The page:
New Chimney Swift tower at Mildred Burt Nature Center hoped to be a new home for migratory birds

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15-foot chimney-like tower most recent among many projects at the nature center

By Josh Bootsma

LANSING, Ill. (September 3, 2020) – The Mildred Burt Nature Center has seen many improvements in recent years, the most recent of which is a chimney-like tower designed to house a special type of bird called the Chimney Swift. Chimney Swifts have long made Lansing their home during the summer months, and have gained a following of amateur ornithologists in the community. The new tower is hoped to provide a reliable home for the migratory birds for years to come.

Chimney Swifts in Lansing 101

Source: Wikimedia

Chimney Swifts are a migratory bird species that make their home in Peru. However, in Peru’s winter, the birds fly north to the Midwest in mid-April where they make nests, lay eggs, and raise their young to be strong enough to fly south back to Peru come October.

The birds are unique in that their feet are designed to perch not on horizontal surfaces, but on vertical ones. The birds would originally roost in hollowed-out trees but as man-made chimneys became more prevalent and remained unused during Midwest summers, the birds began calling these their home, and were given their name for doing so. The species’s population has been in decline in recent years

For decades, Coolidge Elementary School played home to Lansing’s largest colony of Chimney Swifts. The birds’ evening routine of flying around and then entering the school’s chimney sometimes drew a crowd of spectators on pleasant evenings. The group called themselves “The Swifties.”

Photographer Dan Bovino staged this photo during a June 19, 2018, meeting of the “Swifties.” (Photo: Dan Bovino)

When demolition work was needed at the school in the summer of 2018, Lansing resident Julie Blackwood started an online petition for the District 158 School Board to find an alternative way for work to be continued on Coolidge without the birds’ home being destroyed. The petition received nearly 1,300 signatures. Ultimately, the District 158  Board chose to create a temporary tower to house the birds so the work on Coolidge could continue.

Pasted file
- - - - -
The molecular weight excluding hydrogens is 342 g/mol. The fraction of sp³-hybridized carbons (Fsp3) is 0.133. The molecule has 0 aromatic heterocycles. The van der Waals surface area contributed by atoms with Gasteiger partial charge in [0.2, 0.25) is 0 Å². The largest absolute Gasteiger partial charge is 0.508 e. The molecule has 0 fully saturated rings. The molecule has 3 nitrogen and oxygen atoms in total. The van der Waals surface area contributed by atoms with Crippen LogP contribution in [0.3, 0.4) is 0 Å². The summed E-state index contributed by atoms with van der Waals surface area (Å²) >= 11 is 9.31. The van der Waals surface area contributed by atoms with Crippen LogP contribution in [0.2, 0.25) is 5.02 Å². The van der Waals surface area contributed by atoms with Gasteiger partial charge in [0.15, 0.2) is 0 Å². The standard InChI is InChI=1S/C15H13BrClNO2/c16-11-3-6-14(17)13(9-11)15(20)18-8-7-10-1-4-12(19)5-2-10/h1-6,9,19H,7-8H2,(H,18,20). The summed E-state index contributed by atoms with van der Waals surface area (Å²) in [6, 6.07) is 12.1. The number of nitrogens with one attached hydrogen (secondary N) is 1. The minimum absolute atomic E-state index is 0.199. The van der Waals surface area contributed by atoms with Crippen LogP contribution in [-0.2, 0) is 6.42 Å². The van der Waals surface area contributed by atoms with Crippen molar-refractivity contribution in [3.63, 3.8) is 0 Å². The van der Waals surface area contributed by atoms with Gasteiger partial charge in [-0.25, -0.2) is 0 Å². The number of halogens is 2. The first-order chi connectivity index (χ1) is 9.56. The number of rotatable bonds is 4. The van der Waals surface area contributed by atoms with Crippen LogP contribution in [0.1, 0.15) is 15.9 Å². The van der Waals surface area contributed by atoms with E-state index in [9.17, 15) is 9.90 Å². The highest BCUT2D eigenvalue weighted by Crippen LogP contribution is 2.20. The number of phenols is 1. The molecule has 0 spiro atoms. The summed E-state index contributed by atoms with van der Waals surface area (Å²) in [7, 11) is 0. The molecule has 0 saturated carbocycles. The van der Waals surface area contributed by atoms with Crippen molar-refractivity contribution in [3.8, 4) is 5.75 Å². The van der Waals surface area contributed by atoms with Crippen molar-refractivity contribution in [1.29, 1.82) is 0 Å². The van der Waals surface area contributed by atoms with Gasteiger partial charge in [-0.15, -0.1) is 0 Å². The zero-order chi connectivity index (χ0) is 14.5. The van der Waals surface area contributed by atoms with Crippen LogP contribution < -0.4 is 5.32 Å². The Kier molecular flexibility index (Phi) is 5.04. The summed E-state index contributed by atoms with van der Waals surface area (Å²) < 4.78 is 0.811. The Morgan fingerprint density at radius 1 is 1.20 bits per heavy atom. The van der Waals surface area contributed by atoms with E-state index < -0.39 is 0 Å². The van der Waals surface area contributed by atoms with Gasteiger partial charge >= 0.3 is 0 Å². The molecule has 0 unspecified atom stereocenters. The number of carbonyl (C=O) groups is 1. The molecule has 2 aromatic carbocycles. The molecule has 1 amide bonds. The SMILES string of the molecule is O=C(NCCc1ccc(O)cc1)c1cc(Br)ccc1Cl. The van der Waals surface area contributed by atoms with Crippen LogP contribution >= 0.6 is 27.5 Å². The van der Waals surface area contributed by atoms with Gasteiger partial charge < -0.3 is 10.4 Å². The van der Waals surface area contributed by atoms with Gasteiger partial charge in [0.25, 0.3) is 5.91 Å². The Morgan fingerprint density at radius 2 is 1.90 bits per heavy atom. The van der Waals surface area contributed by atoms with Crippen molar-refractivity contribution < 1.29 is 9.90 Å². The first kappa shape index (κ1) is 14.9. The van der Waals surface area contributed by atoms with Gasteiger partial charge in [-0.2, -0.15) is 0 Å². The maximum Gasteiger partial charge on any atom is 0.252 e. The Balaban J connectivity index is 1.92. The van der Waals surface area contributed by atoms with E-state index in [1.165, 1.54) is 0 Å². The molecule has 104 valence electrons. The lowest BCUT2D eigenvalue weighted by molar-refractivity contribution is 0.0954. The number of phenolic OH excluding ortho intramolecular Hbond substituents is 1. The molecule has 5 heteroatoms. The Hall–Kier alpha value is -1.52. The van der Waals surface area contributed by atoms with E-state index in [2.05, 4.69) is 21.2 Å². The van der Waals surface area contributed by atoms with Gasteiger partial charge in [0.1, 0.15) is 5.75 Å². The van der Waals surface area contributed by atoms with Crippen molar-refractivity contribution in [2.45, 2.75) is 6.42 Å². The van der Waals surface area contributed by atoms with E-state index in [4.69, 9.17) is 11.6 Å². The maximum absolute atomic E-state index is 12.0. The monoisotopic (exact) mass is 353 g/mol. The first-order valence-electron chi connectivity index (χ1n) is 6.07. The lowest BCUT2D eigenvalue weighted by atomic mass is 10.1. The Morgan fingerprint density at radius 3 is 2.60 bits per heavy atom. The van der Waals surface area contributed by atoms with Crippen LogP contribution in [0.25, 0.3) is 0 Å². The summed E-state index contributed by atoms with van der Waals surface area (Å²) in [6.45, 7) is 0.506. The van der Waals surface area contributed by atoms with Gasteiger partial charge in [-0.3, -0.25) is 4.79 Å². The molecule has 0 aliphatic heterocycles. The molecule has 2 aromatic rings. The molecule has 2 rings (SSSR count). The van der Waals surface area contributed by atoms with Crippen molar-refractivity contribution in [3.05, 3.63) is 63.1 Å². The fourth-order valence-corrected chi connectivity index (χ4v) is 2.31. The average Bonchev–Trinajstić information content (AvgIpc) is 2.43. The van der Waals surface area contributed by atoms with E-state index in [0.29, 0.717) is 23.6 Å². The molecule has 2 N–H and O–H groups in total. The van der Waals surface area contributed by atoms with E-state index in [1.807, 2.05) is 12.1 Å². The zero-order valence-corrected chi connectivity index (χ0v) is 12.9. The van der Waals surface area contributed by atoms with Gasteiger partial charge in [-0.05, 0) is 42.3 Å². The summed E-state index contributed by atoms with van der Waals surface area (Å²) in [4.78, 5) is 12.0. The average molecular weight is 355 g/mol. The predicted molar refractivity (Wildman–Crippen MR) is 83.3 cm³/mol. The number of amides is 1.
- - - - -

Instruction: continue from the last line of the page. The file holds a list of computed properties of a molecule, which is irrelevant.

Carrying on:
The swift colony’s original home was the large brick chimney seen to the left. Two temporary chimneys were installed on the new building to the right. (Photo: Melanie Jongsma, 2018)

In the summer of 2019 and this summer, the birds have found their homes in other places throughout the area, including at St. Anne’s School and Cornerstone Church.

Improving the Mildred Burt Nature Center

The Lansing Garden Club is responsible for the recent improvements at the Mildred Burt Nature Center. The club was started in early 2019 by Lansing resident Diane Lund. Lund said shortly after she started the Garden Club she came before the Lan-Oak Park Board and pitched a three-year plan of improvements to the Mildred Burt Nature Center. The Board responded positively and asked if she could complete the project even quicker.

The Mildred Burt Nature Center is a 30,000 square foot area located north of the Eisenhower Center. After being overgrown for years, the Lan-Oak Park Board approved a clean-up plan for the area in 2016, and the grounds have improved every year since. (Photo: Josh Bootsma)